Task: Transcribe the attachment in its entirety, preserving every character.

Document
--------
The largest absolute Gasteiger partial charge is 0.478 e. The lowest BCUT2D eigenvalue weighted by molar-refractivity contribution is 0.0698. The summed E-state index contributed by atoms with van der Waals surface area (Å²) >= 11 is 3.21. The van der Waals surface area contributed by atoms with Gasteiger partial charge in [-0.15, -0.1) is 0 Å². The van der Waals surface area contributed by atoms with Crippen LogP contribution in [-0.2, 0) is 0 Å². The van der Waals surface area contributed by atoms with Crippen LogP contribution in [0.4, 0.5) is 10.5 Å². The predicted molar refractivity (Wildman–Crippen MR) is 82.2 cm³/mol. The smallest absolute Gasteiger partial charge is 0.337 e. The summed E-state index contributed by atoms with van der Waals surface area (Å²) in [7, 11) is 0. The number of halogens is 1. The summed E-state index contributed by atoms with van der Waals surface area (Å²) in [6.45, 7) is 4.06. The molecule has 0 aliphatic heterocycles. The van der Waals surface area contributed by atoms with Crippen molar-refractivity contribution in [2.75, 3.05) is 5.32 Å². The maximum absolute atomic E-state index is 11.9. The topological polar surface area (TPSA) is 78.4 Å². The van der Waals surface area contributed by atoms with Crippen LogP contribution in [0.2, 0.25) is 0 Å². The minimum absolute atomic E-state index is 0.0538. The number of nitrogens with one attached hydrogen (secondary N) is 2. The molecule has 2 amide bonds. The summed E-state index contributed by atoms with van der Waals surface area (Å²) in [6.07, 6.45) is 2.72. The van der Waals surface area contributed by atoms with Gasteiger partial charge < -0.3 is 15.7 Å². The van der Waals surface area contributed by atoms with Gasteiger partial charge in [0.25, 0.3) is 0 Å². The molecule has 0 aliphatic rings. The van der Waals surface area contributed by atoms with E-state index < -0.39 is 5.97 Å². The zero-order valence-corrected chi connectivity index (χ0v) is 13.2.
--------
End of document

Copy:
The largest absolute Gasteiger partial charge is 0.478 e. The lowest BCUT2D eigenvalue weighted by molar-refractivity contribution is 0.0698. The summed E-state index contributed by atoms with van der Waals surface area (Å²) >= 11 is 3.21. The van der Waals surface area contributed by atoms with Gasteiger partial charge in [-0.15, -0.1) is 0 Å². The van der Waals surface area contributed by atoms with Crippen LogP contribution in [-0.2, 0) is 0 Å². The van der Waals surface area contributed by atoms with Crippen LogP contribution in [0.4, 0.5) is 10.5 Å². The predicted molar refractivity (Wildman–Crippen MR) is 82.2 cm³/mol. The smallest absolute Gasteiger partial charge is 0.337 e. The summed E-state index contributed by atoms with van der Waals surface area (Å²) in [7, 11) is 0. The number of halogens is 1. The summed E-state index contributed by atoms with van der Waals surface area (Å²) in [6.45, 7) is 4.06. The molecule has 0 aliphatic heterocycles. The van der Waals surface area contributed by atoms with Crippen molar-refractivity contribution in [2.75, 3.05) is 5.32 Å². The maximum absolute atomic E-state index is 11.9. The topological polar surface area (TPSA) is 78.4 Å². The van der Waals surface area contributed by atoms with Crippen LogP contribution in [0.2, 0.25) is 0 Å². The minimum absolute atomic E-state index is 0.0538. The number of nitrogens with one attached hydrogen (secondary N) is 2. The molecule has 2 amide bonds. The summed E-state index contributed by atoms with van der Waals surface area (Å²) in [6.07, 6.45) is 2.72. The van der Waals surface area contributed by atoms with Gasteiger partial charge < -0.3 is 15.7 Å². The van der Waals surface area contributed by atoms with Gasteiger partial charge in [0.25, 0.3) is 0 Å². The molecule has 0 aliphatic rings. The van der Waals surface area contributed by atoms with E-state index < -0.39 is 5.97 Å². The zero-order valence-corrected chi connectivity index (χ0v) is 13.2.